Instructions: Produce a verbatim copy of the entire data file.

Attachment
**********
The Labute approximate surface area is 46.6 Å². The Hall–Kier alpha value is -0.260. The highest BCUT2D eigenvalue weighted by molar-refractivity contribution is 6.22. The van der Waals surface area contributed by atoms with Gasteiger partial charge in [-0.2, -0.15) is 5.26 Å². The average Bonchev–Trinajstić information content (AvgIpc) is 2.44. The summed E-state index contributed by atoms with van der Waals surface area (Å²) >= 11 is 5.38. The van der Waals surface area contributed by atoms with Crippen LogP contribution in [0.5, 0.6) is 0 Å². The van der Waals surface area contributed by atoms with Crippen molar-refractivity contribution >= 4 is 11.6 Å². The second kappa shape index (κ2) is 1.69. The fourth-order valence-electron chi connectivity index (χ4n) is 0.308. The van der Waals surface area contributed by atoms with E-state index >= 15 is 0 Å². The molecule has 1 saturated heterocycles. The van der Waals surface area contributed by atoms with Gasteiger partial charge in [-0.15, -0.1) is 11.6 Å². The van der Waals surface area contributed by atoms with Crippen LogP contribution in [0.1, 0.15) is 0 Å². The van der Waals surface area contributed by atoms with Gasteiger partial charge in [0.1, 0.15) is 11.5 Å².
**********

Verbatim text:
The Labute approximate surface area is 46.6 Å². The Hall–Kier alpha value is -0.260. The highest BCUT2D eigenvalue weighted by molar-refractivity contribution is 6.22. The van der Waals surface area contributed by atoms with Gasteiger partial charge in [-0.2, -0.15) is 5.26 Å². The average Bonchev–Trinajstić information content (AvgIpc) is 2.44. The summed E-state index contributed by atoms with van der Waals surface area (Å²) >= 11 is 5.38. The van der Waals surface area contributed by atoms with Crippen LogP contribution in [0.5, 0.6) is 0 Å². The van der Waals surface area contributed by atoms with Crippen molar-refractivity contribution >= 4 is 11.6 Å². The second kappa shape index (κ2) is 1.69. The fourth-order valence-electron chi connectivity index (χ4n) is 0.308. The van der Waals surface area contributed by atoms with E-state index >= 15 is 0 Å². The molecule has 1 saturated heterocycles. The van der Waals surface area contributed by atoms with Gasteiger partial charge in [-0.15, -0.1) is 11.6 Å². The van der Waals surface area contributed by atoms with Crippen LogP contribution in [0.1, 0.15) is 0 Å². The van der Waals surface area contributed by atoms with Gasteiger partial charge in [0.1, 0.15) is 11.5 Å².